Steig Larsson had originally intended his Millenium series to run for ten volumes but only managed to finish three. The decision of Larsson’s estate to appoint Lagercrantz to continue the series was no whim. In The Girl in the Spider’s Web David Lagercrantz took the extremely popular Millennium series and made it his own. The first of Lagercrantz’s forays into the world of Salander and Blomkvist showed not only a deep understanding of those characters but was in many ways a better novel than any in the original trilogy. When the latest volume opens, Lisbeth Salander is in prison due to her actions in the previous book. With plenty of popular fiction now venturing into women’s prisons, placing Salander in this environment seems a little lazy. There are the usual tropes here – Benito Andersson, a queen bee who rules the prison with an iron fist, corrupt guards and a helpless victim, Faria Karzi. But Lisbeth Salander is such a unique character that there is interest even in putting her in this situation. Salander is not really interested in prison politics, more about finding a way to investigate a new lead into her past while also protecting Faria. She puts…

Three Days and a Life by Pierre Lemaitre
Crime , Review / 07/09/2017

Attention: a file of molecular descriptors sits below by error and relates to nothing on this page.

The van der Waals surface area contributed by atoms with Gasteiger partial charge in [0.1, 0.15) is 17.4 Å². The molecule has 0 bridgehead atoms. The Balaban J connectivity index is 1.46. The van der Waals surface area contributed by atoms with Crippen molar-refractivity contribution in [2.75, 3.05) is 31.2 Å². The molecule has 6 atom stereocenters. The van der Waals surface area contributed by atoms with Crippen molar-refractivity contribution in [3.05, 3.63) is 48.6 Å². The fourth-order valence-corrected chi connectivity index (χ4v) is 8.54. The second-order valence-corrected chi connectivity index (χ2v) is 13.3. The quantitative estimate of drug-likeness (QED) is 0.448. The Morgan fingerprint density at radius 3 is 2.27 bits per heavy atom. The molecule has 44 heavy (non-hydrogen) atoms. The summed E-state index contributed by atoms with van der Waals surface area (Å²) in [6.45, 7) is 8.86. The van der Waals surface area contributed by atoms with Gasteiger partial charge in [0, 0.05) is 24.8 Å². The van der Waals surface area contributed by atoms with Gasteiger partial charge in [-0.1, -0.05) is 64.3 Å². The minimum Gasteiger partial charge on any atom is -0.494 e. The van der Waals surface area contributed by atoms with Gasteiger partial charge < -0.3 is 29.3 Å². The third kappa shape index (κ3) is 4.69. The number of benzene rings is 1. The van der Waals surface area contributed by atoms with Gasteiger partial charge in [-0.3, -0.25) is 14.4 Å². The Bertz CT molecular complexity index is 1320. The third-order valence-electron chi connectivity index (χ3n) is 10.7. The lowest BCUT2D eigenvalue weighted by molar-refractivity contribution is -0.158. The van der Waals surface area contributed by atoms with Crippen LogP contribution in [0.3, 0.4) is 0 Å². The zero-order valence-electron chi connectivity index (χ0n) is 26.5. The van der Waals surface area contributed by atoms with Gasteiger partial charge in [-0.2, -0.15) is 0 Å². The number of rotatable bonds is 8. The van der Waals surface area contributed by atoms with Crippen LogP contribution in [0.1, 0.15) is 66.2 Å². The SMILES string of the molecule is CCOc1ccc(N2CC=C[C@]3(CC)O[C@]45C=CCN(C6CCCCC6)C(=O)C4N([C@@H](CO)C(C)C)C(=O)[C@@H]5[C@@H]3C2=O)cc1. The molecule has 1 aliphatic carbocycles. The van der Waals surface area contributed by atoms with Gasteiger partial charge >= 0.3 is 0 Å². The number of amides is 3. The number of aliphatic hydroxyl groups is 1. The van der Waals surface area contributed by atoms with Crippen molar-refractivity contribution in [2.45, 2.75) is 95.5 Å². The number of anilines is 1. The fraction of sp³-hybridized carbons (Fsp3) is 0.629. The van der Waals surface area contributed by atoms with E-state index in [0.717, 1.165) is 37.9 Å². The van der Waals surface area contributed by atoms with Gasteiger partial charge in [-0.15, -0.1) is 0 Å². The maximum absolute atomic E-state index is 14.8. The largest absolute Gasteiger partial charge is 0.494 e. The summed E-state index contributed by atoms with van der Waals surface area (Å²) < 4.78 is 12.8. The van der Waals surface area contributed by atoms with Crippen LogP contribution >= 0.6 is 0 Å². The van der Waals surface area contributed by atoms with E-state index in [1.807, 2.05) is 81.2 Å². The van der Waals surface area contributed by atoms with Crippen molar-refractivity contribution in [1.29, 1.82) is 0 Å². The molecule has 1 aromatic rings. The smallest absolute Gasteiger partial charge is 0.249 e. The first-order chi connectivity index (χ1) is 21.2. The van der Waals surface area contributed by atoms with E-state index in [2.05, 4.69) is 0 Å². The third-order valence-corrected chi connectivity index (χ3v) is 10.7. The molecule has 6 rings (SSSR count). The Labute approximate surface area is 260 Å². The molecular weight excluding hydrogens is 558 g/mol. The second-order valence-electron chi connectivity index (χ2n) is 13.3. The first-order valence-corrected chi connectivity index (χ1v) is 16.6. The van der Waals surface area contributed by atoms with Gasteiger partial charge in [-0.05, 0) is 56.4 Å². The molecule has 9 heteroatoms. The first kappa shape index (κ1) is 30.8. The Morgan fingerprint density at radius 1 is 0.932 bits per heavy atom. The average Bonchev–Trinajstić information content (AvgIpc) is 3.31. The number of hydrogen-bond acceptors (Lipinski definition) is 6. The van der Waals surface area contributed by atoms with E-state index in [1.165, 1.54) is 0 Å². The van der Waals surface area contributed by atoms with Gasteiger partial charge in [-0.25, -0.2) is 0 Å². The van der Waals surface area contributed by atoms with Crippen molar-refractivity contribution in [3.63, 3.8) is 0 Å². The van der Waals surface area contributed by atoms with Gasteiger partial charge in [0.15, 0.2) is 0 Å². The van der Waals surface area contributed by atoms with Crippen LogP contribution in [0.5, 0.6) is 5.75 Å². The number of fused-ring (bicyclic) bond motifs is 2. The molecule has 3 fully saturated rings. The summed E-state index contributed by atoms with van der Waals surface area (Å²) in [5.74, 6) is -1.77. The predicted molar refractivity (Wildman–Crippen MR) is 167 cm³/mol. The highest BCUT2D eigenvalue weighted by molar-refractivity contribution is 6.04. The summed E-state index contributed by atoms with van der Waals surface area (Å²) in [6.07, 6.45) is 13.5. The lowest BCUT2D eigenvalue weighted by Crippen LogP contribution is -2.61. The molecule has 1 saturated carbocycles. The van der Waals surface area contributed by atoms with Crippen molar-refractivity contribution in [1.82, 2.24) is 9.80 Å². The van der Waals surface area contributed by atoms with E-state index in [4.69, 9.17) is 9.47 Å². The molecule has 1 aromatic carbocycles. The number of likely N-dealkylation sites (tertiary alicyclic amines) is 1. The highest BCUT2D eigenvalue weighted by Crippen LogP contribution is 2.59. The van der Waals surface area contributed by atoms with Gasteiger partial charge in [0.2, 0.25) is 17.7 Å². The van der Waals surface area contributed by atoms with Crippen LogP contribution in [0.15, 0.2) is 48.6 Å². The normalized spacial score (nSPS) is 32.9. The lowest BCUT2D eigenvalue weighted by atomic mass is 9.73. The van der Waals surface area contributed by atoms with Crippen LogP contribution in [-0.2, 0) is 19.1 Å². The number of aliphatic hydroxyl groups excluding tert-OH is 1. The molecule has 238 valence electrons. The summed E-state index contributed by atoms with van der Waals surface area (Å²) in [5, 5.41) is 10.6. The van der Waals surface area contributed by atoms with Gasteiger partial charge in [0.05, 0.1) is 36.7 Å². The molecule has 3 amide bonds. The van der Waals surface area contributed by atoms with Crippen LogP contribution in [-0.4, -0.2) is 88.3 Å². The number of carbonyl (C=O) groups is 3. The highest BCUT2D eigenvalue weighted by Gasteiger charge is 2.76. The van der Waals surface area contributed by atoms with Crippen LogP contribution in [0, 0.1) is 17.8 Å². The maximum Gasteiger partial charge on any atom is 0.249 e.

Pierre Lemaitre is one of the premier French crime writers. His crime novels have won numerous awards and his recent post World War I novel about a pair of con artists, The Great Swindle, won the Prix Goncourt, a premier French literary award. So it is no surprise that his latest novel Three Days and a Life (translated by Frank Wynne) is a very literary crime novel. The crime comes early, the culprit is clear but what Lemaitre is interested in is the psychological impact and the consequence of the crime on both the perpetrator and the small community in which the crime takes place.  It is hard to talk about the plot without giving too much away. But suffice to say that 12 year old Antoine commits an unforgivable crime which he covers up. He then spends the next few days, as the town around him works itself into a frenzy, trying to come to terms with his actions and expecting to be caught. He has to watch as townsfolk are accused and arrested and start to turn on each other. The narrative returns to the town many years later to explore the ongoing effects of the crime.  Three Days and a Life is a psychological thriller. Most of the tension comes from the mind of a twelve-year-old boy….